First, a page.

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Five Companies with Almost No Hierarchies

Jeevan Sivasubramaniam Posted by Jeevan Sivasubramaniam, Managing Director, Editorial, Berrett-Koehler Publishers Inc.

Five Companies with Almost No Hierarchies

One of the issues Bob Quinn addresses in his latest book is the idea of organizational hierarchies--that all companies and organizations must strive for a more rigid and regimented top-down operating style. In such organizations, Quinn believes, there is less authenticity in communications and employees tend to be less purpose-driven. A positive organization minimizes hierarchy and contributes more to invidual employees' happiness and satisfaction with work.

But is this just hand-holding, kumbaya-singing, feel-good philosophy? Hardly. Here are five established companies that have tried to do away with as much hierarchy as possible (and have done better for it):

1. Valve: The $4 billion dollar technology and gaming company operates under what is called anarcho-syndicalism. Anarcho-syndicalism is an economic theory with roots in the early 19th century that articulates a form of government in which self-organized cliques of labor work together to directly achieve goals. The way this manifests at Valve is that there are no "bosses." After an endogenous process in which a self-organized committee hires a new employee, he or she is free to join and freely move around any of the company’s myriad of projects. Where Google boasts 20 percent free time for its employees to pusue their interests, Valve boasts 100 percent free time.

2. Gore: Since Bill Gore founded the company in 1958, Gore has been a team-based, flat-lattice organization that fosters personal initiative. There are no traditional organizational charts, no chains of command, and no predetermined channels of communication. Instead, people communicate directly with each other and are accountable to fellow members of multi-disciplined teams. They encourage hands-on innovation, involving those closest to a project in decision making. Teams organize around opportunities and leaders emerge organically.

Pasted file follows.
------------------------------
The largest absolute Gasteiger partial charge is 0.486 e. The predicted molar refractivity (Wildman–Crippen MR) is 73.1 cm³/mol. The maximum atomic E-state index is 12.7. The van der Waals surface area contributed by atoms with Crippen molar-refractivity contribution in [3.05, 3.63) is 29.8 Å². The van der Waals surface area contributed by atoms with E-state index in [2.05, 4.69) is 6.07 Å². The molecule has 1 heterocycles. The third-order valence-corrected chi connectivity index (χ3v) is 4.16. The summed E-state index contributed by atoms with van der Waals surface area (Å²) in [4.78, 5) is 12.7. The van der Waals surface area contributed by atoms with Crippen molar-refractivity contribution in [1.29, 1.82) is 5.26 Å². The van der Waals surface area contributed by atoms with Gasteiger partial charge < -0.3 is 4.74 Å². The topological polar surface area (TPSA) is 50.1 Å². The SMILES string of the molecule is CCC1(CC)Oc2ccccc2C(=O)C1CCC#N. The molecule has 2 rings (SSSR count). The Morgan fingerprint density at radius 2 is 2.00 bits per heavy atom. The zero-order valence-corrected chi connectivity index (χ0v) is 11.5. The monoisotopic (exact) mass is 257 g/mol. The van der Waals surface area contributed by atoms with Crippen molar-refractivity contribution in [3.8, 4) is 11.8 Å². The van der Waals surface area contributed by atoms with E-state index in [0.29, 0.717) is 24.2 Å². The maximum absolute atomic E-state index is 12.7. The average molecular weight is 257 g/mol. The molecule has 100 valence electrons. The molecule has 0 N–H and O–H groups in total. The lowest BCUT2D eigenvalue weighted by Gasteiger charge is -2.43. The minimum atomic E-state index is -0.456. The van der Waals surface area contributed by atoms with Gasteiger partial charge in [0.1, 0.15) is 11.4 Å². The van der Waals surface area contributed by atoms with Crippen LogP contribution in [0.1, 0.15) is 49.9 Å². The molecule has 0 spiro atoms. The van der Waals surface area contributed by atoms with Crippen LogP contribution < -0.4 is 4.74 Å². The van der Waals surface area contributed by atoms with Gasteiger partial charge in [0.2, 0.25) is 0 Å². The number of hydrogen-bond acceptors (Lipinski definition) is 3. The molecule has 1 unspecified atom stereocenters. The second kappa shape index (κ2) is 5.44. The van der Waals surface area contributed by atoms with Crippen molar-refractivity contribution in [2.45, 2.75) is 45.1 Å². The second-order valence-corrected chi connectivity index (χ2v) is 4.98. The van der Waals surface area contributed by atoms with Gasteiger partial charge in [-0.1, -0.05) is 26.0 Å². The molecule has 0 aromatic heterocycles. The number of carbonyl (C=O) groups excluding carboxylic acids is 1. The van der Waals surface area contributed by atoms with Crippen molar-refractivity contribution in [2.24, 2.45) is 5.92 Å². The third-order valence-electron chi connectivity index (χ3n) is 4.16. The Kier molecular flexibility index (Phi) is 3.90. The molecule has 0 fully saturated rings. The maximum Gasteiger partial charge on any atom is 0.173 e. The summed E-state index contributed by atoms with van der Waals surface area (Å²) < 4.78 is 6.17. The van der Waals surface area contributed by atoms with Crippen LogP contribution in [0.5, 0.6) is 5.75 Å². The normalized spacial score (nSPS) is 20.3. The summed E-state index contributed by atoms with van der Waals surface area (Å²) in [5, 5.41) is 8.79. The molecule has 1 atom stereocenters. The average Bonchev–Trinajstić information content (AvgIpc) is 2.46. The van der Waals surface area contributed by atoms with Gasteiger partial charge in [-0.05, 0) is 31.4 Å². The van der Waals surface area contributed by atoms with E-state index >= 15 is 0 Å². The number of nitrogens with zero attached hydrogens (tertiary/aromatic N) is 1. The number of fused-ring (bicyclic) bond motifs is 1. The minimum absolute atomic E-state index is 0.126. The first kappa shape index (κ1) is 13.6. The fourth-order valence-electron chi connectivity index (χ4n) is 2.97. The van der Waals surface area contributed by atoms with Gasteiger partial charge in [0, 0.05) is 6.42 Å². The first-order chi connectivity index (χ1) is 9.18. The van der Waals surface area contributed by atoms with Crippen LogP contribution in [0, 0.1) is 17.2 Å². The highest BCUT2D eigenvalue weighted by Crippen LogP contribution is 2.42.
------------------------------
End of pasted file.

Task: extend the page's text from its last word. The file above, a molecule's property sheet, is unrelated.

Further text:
3. Cloudflare: Recognized by the World Economic Forum as a technology pioneer and ranked among the top ten most innovative companies by both Fast Company and the Wall Street Journal, Cloudflare offers services and security for various web entities. Immediately after their first board meeting, Cloudflare founder Matthew Prince and his co-founders made a radical decision: No employee at CloudFlare--a company that now processes 250 billion page views a month through its security apps--would go by a hierarchical job title. There would be no VPs, managers, or executives, only engineers, designers, etc. Prince maintains that checking egos at the door ensures that the quality of an idea--not a person’s rank--always wins.

4. Morning Star: The world's largest tomato processor has no managers, no directives from above, no promotions and no titles. Instead, there is the philosophy promulgated by Morning Star's founder Chris Rufer. More than 40 years ago, Rufer launched a trucking company to haul tomatoes to canneries. The work did not lend itself to the management theories he had learned as an MBA student at UCLA. What worked then for a one-truck business works today for a company that swells to more than 2,400 employees in tomato season. Morning Star calls what it practices self-management. But it is also mutual management: Employees' decisions about what they will do are determined largely by their commitments to others. 

5. Zappos: In 2014, the well-known retailer eliminated traditional managers, did away with the typical corporate hierarchy and get rid of job titles, at least internally. The unusual approach is called a "holacracy."  The idea is to replace the traditional corporate chain of command with a series of overlapping, self-governing “circles.” In theory, this gives employees more of a voice in the way the company is run. According to Zappos executives, the move is an effort to keep the 1,500-person company from becoming too rigid, too unwieldy, and too bureaucratic as it grows.